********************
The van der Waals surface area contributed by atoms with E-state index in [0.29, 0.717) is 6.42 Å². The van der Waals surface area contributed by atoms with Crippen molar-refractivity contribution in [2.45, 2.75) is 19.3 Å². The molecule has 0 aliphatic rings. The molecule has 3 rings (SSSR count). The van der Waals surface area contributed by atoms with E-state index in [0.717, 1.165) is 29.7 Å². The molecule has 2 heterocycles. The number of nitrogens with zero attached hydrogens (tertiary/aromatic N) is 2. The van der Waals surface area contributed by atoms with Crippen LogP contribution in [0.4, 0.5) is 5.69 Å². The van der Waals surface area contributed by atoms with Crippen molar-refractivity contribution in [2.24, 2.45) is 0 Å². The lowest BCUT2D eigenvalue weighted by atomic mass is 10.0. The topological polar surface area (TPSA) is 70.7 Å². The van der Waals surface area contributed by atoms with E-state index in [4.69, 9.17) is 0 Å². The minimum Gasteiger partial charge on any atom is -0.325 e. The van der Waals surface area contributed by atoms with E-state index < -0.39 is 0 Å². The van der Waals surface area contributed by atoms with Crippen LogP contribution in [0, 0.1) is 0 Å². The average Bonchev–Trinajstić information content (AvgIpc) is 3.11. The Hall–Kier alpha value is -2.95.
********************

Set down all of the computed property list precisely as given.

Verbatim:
The van der Waals surface area contributed by atoms with E-state index in [0.29, 0.717) is 6.42 Å². The van der Waals surface area contributed by atoms with Crippen molar-refractivity contribution in [2.45, 2.75) is 19.3 Å². The molecule has 0 aliphatic rings. The molecule has 3 rings (SSSR count). The van der Waals surface area contributed by atoms with E-state index in [0.717, 1.165) is 29.7 Å². The molecule has 2 heterocycles. The number of nitrogens with zero attached hydrogens (tertiary/aromatic N) is 2. The van der Waals surface area contributed by atoms with Crippen LogP contribution in [0.4, 0.5) is 5.69 Å². The van der Waals surface area contributed by atoms with Crippen molar-refractivity contribution in [2.24, 2.45) is 0 Å². The lowest BCUT2D eigenvalue weighted by atomic mass is 10.0. The topological polar surface area (TPSA) is 70.7 Å². The van der Waals surface area contributed by atoms with E-state index in [4.69, 9.17) is 0 Å². The minimum Gasteiger partial charge on any atom is -0.325 e. The van der Waals surface area contributed by atoms with E-state index < -0.39 is 0 Å². The van der Waals surface area contributed by atoms with Crippen LogP contribution in [0, 0.1) is 0 Å². The average Bonchev–Trinajstić information content (AvgIpc) is 3.11. The Hall–Kier alpha value is -2.95.